It may be tempting to think that the experience of attending any Arts in the Park show (8 p.m., Norvell Band Shell, Friday nights through July) is the same as attending any other one. Not so, a fair-sized crowd discovered last weekend.
It was hot and the air was heavy — hotter and heavier than the weekend before when we saw the Artrageous performance. The crowd was older than it had been seven days back, and it seemed to contain a high component of couples, which made for a different sort of crowd response.
And J.B. Leighton, a thoroughly professional Minneapolis rock band, wasn’t much like Artrageous. They were more like dance bands that played at Canterbury Court and Charlie’s in the early 1970s. Some of the couples in attendance may have met at some of those local dances.
Hot, hot, hot it was. One of Brian Leighton’s few comments during the two-hour show was that it was 60 degrees in Minnesota the day before, when the band left. We all went physically conservative, sitting still and hoping for breezes that never came.
The members of the band may have held themselves in a little, too. Theirs was not a flashy physical performance. The smoke machine yielded up a few coughing puffs and then closed down. No high kicking or duck walking here — it was just too blamed hot.
Now the band played with laudable precision. But the closest we got to big dynamic shifts was the dropping out of accompanying instruments during the last verse of maybe half a dozen of the 20 songs. In fact, the arrangements were only occasionally ornamental and were never risky.
Risk wasn’t what Leighton and the band had to offer. Swede Patrik Tanner played dependable guitar solos but was often lost in the mix. Bassist Dave Crowell and drummer Ryan Inselman kept time with precision and sang most of the backup lines. The only adventurous player in the group was keyboard and accordion specialist Adam Daniel, whose at least partly improvised lead lines didn’t get enough gain in the PA, either.
Lead singer, harmonica player and rhythm guitarist Leighton chorded away steadily on a black Telecaster guitar, going almost immediately from one song to the next. Much of the material was original. Most was midtempo.
The songs were in familiar idioms rather than being somehow experimental. The influence of Bruce Springsteen were obvious, but there was a little bit here and there that evoked the Eagles. And if those referents suggest a pop flavor, at least the music was dance band pop.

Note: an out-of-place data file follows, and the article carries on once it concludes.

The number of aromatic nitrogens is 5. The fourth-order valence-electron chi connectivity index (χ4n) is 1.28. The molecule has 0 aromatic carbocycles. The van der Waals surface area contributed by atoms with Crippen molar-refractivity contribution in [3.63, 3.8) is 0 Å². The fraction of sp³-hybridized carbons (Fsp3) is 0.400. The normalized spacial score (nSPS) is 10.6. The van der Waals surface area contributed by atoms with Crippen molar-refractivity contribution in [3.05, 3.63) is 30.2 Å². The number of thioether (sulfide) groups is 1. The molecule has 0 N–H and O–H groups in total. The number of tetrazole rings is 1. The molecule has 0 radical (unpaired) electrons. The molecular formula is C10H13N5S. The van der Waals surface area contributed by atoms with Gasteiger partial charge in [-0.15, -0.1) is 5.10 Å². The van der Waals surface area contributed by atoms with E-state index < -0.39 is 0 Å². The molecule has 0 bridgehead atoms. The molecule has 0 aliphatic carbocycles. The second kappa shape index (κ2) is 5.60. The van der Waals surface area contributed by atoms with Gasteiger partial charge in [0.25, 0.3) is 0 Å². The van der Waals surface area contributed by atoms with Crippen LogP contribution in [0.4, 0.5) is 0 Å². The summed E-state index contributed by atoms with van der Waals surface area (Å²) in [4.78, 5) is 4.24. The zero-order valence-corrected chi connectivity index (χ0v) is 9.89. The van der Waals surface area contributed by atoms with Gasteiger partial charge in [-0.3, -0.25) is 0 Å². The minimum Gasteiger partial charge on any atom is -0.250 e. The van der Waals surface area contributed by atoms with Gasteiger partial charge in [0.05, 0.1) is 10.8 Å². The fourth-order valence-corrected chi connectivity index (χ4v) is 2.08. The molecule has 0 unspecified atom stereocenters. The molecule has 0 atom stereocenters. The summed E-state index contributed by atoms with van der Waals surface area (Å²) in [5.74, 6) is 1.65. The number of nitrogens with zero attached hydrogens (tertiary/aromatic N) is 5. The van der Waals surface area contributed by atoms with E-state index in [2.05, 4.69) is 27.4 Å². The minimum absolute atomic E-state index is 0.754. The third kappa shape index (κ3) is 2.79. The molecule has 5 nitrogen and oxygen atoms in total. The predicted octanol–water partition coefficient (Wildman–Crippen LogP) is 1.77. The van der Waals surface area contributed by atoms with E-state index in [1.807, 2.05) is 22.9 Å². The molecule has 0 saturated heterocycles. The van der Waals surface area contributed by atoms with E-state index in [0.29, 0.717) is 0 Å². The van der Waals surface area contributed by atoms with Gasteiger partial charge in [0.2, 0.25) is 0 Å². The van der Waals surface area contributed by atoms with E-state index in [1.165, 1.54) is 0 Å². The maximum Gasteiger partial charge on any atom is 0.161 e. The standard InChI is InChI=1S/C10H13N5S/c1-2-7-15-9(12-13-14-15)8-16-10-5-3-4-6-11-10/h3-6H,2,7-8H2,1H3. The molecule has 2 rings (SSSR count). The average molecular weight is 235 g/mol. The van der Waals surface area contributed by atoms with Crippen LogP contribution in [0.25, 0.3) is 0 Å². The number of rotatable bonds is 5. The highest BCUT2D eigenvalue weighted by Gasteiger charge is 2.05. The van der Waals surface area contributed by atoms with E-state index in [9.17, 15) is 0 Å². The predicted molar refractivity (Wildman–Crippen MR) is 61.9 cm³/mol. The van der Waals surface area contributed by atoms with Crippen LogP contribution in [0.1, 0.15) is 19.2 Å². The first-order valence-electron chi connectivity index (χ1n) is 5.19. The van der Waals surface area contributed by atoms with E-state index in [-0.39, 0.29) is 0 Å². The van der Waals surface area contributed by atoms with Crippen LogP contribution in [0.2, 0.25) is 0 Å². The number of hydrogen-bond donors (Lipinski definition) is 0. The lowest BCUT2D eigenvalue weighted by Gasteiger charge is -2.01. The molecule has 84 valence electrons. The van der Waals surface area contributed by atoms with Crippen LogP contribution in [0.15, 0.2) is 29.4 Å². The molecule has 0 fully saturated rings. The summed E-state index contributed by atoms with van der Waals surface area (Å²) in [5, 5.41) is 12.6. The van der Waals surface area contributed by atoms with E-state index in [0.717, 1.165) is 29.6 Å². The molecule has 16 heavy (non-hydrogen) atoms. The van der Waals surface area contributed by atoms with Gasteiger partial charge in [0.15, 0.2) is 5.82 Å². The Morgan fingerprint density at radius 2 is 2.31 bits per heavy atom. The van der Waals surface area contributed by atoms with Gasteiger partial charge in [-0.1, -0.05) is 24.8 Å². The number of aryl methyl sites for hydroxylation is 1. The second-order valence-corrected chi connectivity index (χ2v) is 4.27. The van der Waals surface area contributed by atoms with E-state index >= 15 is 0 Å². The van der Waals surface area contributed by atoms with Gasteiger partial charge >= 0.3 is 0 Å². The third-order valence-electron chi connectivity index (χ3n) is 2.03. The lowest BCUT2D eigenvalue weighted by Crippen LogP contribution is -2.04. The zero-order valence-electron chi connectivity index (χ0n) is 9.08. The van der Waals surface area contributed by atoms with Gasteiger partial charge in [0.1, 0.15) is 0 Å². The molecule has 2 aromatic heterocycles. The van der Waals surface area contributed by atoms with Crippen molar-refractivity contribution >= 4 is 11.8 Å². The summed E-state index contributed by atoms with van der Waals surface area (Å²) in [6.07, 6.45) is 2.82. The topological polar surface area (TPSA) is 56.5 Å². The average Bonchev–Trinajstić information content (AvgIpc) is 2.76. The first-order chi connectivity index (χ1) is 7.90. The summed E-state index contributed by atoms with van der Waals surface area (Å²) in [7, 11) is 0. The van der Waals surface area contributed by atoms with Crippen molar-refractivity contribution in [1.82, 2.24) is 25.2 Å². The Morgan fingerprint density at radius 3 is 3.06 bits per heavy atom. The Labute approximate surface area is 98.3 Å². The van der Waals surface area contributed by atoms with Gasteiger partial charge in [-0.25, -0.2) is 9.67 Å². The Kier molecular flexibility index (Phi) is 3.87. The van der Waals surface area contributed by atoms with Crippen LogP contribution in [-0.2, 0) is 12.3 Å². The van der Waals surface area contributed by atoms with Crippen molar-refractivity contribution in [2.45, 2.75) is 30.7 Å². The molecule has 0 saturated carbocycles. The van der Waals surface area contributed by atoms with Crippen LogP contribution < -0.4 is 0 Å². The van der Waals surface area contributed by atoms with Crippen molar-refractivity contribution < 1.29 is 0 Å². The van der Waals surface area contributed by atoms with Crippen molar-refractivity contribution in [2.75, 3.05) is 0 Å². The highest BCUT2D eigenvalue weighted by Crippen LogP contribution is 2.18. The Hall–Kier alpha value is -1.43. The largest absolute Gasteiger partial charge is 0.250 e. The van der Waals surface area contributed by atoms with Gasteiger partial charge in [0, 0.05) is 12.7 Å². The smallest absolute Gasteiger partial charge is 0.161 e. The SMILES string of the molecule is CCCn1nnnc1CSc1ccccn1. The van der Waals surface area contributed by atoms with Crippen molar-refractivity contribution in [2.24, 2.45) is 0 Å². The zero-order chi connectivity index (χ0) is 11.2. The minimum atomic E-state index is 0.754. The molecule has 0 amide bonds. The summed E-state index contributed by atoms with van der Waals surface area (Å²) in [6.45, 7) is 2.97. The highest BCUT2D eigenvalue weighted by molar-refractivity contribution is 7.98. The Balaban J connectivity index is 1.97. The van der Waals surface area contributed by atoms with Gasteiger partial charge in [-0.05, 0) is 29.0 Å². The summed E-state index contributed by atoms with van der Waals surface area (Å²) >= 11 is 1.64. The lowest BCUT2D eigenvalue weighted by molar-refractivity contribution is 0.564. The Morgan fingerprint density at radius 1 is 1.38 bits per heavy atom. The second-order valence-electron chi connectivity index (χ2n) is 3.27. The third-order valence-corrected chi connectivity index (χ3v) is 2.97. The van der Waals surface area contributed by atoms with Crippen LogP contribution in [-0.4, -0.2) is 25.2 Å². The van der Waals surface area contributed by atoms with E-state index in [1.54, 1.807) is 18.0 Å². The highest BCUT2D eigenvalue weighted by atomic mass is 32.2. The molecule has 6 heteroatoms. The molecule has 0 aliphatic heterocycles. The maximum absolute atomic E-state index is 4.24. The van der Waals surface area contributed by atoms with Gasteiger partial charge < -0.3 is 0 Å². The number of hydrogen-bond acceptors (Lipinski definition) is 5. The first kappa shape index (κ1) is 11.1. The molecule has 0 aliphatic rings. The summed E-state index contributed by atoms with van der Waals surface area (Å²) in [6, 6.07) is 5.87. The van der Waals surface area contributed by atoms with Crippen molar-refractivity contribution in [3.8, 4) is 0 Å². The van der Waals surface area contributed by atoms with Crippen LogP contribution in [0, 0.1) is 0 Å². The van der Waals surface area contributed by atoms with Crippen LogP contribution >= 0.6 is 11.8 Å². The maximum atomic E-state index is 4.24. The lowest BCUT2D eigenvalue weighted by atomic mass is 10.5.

The most notable features of the songs were the spare bass and drum lines. Crowell played spotlight passages in a couple of songs but he usually lay back and kept the tempo steady.
Inselman’s playing was even more stripped down, to the point that he frequently preferred quarter note bass drum lines to anapests. This had the effect of making everything sound just a little more country than it would have ordinarily.
It was easiest to recognize what the band was doing when we heard them do familiar songs. Darius Rucker’s “Rock Me Mama Like a Wagon Wheel” got a treatment no more percussive than what one usually hears from strumming folk acts. Lindsey Buckingham’s “Second Hand News” was comparatively spite-less.
And “Like a Rolling Stone,” perhaps surprisingly little performed except by Dylan, sounded a lot like Leighton’s “Yeah Yeah Yeah,” “One Foot Over,” and “Further on Up the Road.” This suggests that the Leighton band sounds like the Leighton band and that’s it. As the sound wasn’t in any way offensive, maybe that’s not a bad thing.
Oh, one slow dance number was a little like a blue light Couples Dance at the skating rink. But that was an outlier.
There were no outliers here in terms of quality. Leighton and his band played a remarkably consistent concert. But the evening wasn’t much like the one a week before. That’s a sort of variety.